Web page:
Crown cuts 150 to stem red ink

Cable reorg trims 30% at Hallmark parent

NEW YORK — With pressure mounting to get profitable quickly, Hallmark Channel parent company Crown Media has announced a drastic 30% staff cut as part of a reorganization of the cable network’s U.S. and overseas operations.

The elimination of 150 positions is designed to get the company to cash flow breakeven in the second half of 2003. The layoffs include Lana Corbi, president and CEO of Crown Media United States, which operates Hallmark Channel U.S.

Corbi will stay on as a consultant through the end of the year.

The publicly traded Crown, controlled by Hallmark Cards of Kansas City, also announced it would be taking up to $75 million in noncash writeoffs in the fourth quarter, including $55 million-$60 million on children’s programming acquired via its acquisition of the Faith and Values network last year. Other noncash charges include $15 million on excess transponder capacity and unused facilities. Cash severance charges from the downsizing are estimated at $5 million.

Hallmark reaches 47 million U.S. subscribers and 48 million abroad with its various Asian, Latin American and European channels.

Company says its U.S. programming will be unaffected by the streamlining of its operations.

Most of the cost savings will come from shifting all marketing and distribution responsibilities for international channels down to the local and regional level. In fact, the London office will be adding 20 new people to support its growing European, Middle Eastern and African distribution efforts.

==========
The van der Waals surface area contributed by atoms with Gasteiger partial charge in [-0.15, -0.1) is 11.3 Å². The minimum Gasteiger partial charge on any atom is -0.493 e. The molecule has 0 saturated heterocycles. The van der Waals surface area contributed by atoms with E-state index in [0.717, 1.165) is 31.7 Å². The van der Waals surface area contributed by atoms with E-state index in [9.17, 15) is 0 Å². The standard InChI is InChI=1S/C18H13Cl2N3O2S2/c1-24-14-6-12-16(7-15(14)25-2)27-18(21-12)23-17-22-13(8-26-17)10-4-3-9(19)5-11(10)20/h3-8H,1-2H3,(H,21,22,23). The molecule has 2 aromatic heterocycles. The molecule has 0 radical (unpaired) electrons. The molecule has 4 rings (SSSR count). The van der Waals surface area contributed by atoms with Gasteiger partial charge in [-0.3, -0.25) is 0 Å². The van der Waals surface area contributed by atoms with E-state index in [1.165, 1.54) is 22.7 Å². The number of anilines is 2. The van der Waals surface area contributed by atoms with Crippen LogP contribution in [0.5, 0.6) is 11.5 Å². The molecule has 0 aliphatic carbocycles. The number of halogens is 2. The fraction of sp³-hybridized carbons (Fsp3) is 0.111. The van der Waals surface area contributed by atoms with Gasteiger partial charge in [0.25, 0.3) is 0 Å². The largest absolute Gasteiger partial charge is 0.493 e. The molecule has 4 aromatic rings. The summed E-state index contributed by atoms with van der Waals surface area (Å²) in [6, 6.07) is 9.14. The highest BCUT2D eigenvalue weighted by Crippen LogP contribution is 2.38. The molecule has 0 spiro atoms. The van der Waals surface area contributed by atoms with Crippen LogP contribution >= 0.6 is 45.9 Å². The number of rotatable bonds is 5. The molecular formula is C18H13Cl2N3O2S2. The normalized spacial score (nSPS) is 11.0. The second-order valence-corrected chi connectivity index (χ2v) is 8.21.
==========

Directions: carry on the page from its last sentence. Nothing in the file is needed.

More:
In Latin America, Crown says as yet-unnamed, local distributor will take on its 11 million subs in the wake of a strategic relationship forged between the two.

Some 75-80 of the 150 job cuts are coming from the company’s Denver office, where the centralized operations for the international networks were based to a large extent. The remaining job cuts are spread around the U.S., most heavily in Los Angeles.

Ad model suffered

“The ad model isn’t what it was when we put the channel together two years ago,” noted Mindy Tucker, Crown’s VP of corporate development.

Crown Media CEO David Evans told Daily Variety that in light of the difficult overseas market and the decline in advertising, the channels need to run as efficiently as possible.

“Our management was top heavy, and we regret losing Lana. … In the meantime I will become a more hands-on CEO of the channel.”

Combo considered

Tucker also said that while “we believe that the channel works as a stand-alone operation, we see advantages of combining with another network.”

Sources close to negotiations have indicated that a possible tie-up with a network such as Court TV could be in the works.

Hallmark Channel’s aggressive programming strategy of producing original movies and buying original series like “Touched by an Angel” has paid off in adding new subscribers and boosting overall viewership.

In subscriber growth, more cable systems added Hallmark in the last year than any other cable network in the U.S. From October 2001 to last month, Hallmark shot up by 13.39 million subscribers, swelling its total to 47.1 million.

Primetime prime

And more people watched Hallmark in primetime during the 2001-02 season than ever before in the network’s history. It jumped by 25% in primetime ratings compared with the 2000-01 season, averaging 235,000 households. The network displayed double-digit growth in the key adult demographic categories: 18-34, 18-49 and 25-54.

The family-oriented network currently plays “Touched by an Angel” weeknights at 8 followed by a movie. Many of its movies come from the existing Hallmark library.

Hallmark’s highest Nielsens have come from the world premiere of three inhouse four-hour movies: “Mark Twain’s ‘Roughing It,’ ” “Stranded” and, six weeks ago, “Johnson County War.”

Hallmark Channel’s strategy to commission as many as 12 original movies per year is reflected in its annual programming expenses. According to Kagan World Media, Hallmark Channel will spend a projected $80 million for both original and acquired programming in 2002 and $88 million in 2003.